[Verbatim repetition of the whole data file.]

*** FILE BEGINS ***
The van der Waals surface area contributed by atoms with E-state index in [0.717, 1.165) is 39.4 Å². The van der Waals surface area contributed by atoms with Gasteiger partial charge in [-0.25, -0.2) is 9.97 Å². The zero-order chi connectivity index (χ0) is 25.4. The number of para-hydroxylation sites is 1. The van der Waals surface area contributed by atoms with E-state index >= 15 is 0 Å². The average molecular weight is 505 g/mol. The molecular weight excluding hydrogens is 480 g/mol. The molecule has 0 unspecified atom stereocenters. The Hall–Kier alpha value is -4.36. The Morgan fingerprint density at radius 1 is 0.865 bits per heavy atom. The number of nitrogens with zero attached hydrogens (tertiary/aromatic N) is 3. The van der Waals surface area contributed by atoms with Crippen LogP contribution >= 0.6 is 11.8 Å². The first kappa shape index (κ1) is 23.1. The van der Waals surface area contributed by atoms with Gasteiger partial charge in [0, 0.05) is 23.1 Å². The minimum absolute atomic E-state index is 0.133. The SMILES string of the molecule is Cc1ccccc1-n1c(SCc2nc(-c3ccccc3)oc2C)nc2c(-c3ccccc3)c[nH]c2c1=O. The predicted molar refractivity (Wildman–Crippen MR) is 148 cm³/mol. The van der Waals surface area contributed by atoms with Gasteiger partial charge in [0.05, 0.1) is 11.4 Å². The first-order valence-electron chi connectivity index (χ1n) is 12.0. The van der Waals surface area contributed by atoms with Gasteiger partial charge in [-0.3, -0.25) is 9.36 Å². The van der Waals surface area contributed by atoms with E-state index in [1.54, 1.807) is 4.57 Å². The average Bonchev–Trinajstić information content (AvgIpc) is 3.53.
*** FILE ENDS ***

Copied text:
The van der Waals surface area contributed by atoms with E-state index in [0.717, 1.165) is 39.4 Å². The van der Waals surface area contributed by atoms with Gasteiger partial charge in [-0.25, -0.2) is 9.97 Å². The zero-order chi connectivity index (χ0) is 25.4. The number of para-hydroxylation sites is 1. The van der Waals surface area contributed by atoms with E-state index >= 15 is 0 Å². The average molecular weight is 505 g/mol. The molecular weight excluding hydrogens is 480 g/mol. The molecule has 0 unspecified atom stereocenters. The Hall–Kier alpha value is -4.36. The Morgan fingerprint density at radius 1 is 0.865 bits per heavy atom. The number of nitrogens with zero attached hydrogens (tertiary/aromatic N) is 3. The van der Waals surface area contributed by atoms with Crippen LogP contribution >= 0.6 is 11.8 Å². The first kappa shape index (κ1) is 23.1. The van der Waals surface area contributed by atoms with Gasteiger partial charge in [0, 0.05) is 23.1 Å². The minimum absolute atomic E-state index is 0.133. The SMILES string of the molecule is Cc1ccccc1-n1c(SCc2nc(-c3ccccc3)oc2C)nc2c(-c3ccccc3)c[nH]c2c1=O. The predicted molar refractivity (Wildman–Crippen MR) is 148 cm³/mol. The van der Waals surface area contributed by atoms with Gasteiger partial charge in [0.05, 0.1) is 11.4 Å². The first-order valence-electron chi connectivity index (χ1n) is 12.0. The van der Waals surface area contributed by atoms with Gasteiger partial charge in [-0.3, -0.25) is 9.36 Å². The van der Waals surface area contributed by atoms with E-state index in [1.54, 1.807) is 4.57 Å². The average Bonchev–Trinajstić information content (AvgIpc) is 3.53.